Friday, October 7, 2011

Dead Men Walking: Search and Rescue in US National Parks

The September 2009 issue of Wilderness and Environmental Medicine published the results of a study called Dead Men Walking: Search and Rescue in US National Parks.

The study was conducted by Travis W. Heggie PhD and Michael E. Amundson BS from the University of North Dakota to identify search and rescue (SAR) trends in US National Parks.

There are some interesting statistics and conclusions from the study that I thought hikers and backpackers might be interested in:

* From 1992 to 2007 (the time period for the study) there were 78,488 individuals involved in 65,439 SAR incidents. This translates into 4090 SAR incidents, on average, each year.

* These incidents ended with 2659 fatalities, 24,288 ill or injured individuals, and 13,212 saves during the 16-year period.

* On average there were 11.2 SAR incidents each day at an average cost of $895 per operation.

* Total SAR costs from 1992 to 2007 were $58,572,164.

* In 2005, 50% of the 2430 SAR operations occurred in just 5 NPS units: Grand Canyon National Park (307) and Gateway National Recreation Area (293) reported the most SAR operations. Yosemite, Rocky Mountain National Park and Nevada’s Lake Mead National Recreation Area rounded out the top 5.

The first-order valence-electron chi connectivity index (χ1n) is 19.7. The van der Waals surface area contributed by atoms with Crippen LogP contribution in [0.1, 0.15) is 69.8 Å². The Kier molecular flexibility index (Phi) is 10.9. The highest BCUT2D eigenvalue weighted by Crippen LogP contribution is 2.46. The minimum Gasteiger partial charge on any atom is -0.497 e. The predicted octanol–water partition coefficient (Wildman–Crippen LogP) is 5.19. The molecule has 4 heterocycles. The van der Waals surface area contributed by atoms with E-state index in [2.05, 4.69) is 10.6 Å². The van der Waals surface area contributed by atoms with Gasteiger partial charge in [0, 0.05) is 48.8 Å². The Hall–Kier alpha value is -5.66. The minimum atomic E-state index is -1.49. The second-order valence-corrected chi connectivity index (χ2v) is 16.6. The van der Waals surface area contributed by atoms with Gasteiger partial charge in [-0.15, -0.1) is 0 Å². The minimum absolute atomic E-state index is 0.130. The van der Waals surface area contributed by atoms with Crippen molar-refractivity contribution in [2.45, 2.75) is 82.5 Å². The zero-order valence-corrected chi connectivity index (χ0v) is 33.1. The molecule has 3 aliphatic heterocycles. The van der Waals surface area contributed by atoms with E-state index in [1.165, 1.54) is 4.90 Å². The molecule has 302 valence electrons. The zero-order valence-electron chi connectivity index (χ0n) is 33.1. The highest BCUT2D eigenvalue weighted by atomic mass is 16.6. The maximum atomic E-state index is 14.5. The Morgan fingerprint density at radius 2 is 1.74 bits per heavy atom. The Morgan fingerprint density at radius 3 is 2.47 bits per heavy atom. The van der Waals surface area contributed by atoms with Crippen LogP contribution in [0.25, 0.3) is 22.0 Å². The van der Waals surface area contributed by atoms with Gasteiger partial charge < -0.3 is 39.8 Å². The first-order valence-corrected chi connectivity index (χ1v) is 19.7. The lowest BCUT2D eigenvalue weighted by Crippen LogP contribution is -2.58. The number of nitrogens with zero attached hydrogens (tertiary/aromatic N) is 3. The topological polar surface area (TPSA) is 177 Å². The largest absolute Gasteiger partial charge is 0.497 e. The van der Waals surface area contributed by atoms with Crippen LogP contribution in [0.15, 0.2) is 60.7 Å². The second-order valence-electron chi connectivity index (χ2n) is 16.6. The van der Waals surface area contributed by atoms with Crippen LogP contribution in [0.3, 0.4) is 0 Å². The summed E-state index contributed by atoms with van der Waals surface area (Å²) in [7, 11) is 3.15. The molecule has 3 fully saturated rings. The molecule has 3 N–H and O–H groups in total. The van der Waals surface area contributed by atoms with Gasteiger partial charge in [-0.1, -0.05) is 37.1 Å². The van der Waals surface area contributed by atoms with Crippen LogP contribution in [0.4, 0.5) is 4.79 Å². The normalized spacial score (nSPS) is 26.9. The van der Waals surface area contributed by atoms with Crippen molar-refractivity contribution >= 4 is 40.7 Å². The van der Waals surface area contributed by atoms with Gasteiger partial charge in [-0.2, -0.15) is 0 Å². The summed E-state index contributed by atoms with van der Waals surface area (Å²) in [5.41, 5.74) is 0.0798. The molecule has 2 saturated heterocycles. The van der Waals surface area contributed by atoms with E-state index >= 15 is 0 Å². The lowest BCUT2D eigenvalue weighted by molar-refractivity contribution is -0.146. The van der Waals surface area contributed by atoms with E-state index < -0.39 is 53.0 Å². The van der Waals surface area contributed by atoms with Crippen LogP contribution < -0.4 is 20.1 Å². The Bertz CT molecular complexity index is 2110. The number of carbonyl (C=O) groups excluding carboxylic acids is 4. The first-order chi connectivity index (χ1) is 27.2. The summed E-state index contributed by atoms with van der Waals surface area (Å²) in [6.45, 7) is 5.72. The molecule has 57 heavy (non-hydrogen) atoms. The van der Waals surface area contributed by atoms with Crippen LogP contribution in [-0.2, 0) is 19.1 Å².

* Yosemite National Park accounted for 25% of the total NPS SAR costs ($1.2 million); Wrangell-St. Elias National Park and Preserve ($29,310) and Denali National Park and Preserve ($18,345) had the highest average SAR costs.

* Hiking (48%) and boating (21%) were the most common activities requiring SAR assistance.

* Hiking (22.8%), suicides (12.1%), swimming (10.1%), and boating (10.1%) activities were the most common activities resulting in fatalities.

* On average, one person dies every other day throughout our national park system.

* The study revealed that during those 16 years, young males, day hikers, and boaters needed rescue more than anyone else.

Conclusions:

Without the presence of NPS personnel responding to SAR incidents, 1 in 5 (20%) of those requesting SAR assistance would be a fatality. Future research and the development of any prevention efforts should focus on the 5 NPS units where 50% of all SAR incidents are occurring.

Perhaps all of this will serve as a reminder to be extra careful while exploring our national parks, forests and wilderness areas, and to be thankful that there are emergency personnel close by if we need them.





Jeff
Hiking in Glacier.com

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